But the questionnaires provide insight into obstacles the lawyers expect to encounter in selecting a fair and impartial panel of 12 jurors and six alternates.

For example, the potential jurors are asked:

* "Do you think police officers treat people differently in low income neighborhoods than they do in middle to upper income neighborhoods."

* "What are your views towards the police in general or the role of the police officer?"

* "Do you feel that a police officer's testimony will be more truthful or accurate than that of a civilian? . . . What are your views towards police officers as individuals? . . . Do you believe police officers can make mistakes?"

There are 10 questions dealing directly with "the amount of force a police officer is entitled to use in the arrest of another."

The jury pool members are being asked if a police officer "is or should be entitled to use force or violence to punish a person who has or the officer believes has committed some criminal act."

"Do you believe that a police officer should be the subject of criminal prosecution if he has committed what the law declares to be a crime while on duty?" the jurors are asked.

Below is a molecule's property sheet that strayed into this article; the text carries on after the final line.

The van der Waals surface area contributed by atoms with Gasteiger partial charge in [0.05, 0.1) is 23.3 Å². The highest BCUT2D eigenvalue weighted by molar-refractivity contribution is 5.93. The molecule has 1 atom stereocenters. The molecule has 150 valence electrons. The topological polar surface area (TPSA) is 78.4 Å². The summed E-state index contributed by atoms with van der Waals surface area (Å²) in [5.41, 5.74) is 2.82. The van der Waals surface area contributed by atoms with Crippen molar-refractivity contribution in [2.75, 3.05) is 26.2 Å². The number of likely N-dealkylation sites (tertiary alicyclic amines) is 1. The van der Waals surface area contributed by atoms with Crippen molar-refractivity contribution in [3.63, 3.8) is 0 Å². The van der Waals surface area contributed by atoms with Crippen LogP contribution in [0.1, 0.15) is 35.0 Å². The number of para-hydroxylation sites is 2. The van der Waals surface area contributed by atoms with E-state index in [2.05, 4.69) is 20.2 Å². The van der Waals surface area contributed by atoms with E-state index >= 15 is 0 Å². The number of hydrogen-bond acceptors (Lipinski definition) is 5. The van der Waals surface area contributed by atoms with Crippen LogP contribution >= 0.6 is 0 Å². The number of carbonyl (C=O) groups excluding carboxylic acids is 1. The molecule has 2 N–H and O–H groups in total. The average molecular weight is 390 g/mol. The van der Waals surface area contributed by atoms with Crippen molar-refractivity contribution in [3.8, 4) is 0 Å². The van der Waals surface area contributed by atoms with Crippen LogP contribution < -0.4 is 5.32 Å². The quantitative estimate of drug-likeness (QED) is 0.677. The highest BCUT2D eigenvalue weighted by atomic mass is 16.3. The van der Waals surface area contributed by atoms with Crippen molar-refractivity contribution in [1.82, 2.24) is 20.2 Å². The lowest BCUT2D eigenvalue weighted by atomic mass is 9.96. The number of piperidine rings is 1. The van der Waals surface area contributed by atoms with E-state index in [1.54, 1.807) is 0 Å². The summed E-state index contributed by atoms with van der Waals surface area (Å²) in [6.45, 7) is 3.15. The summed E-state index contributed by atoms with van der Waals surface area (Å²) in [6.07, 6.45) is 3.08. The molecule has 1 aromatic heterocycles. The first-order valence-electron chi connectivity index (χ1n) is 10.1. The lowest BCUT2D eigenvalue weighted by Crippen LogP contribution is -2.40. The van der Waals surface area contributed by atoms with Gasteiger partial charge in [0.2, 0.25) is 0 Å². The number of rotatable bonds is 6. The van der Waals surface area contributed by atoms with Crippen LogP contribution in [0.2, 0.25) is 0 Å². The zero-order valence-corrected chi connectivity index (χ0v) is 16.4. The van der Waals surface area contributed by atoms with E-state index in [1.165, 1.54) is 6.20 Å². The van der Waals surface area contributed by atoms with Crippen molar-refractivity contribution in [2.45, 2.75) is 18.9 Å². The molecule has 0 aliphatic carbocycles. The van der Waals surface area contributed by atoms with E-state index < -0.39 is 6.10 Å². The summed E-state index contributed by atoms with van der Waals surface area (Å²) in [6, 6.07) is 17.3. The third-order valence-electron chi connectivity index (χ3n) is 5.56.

"Do you believe that the conduct of police officers in the field should ever be the subject of criminal prosecution?"

Questions about race seek to determine whether any potential juror has been exposed to prejudice. The jurors are also advised that King, a black man, was allegedly victimized by three white officers and one Latino officer. "Is there anything about such a scenario that causes you concern?" the questionnaire inquires.

Other topics discussed include whether the jury pool members heard of the controversy surrounding the King beating. Without being specific, the questions made reference to the status of LAPD Chief Daryl F. Gates, who has indicated he will step down after the June elections, the conduct of the Los Angeles Board of Police Commissioners and the Los Angeles city elections in June on proposed measures to reform the Police Department.

Likewise, there are questions about the Christopher Commission, which last July documented evidence of brutality, racism and mismanagement inside the LAPD.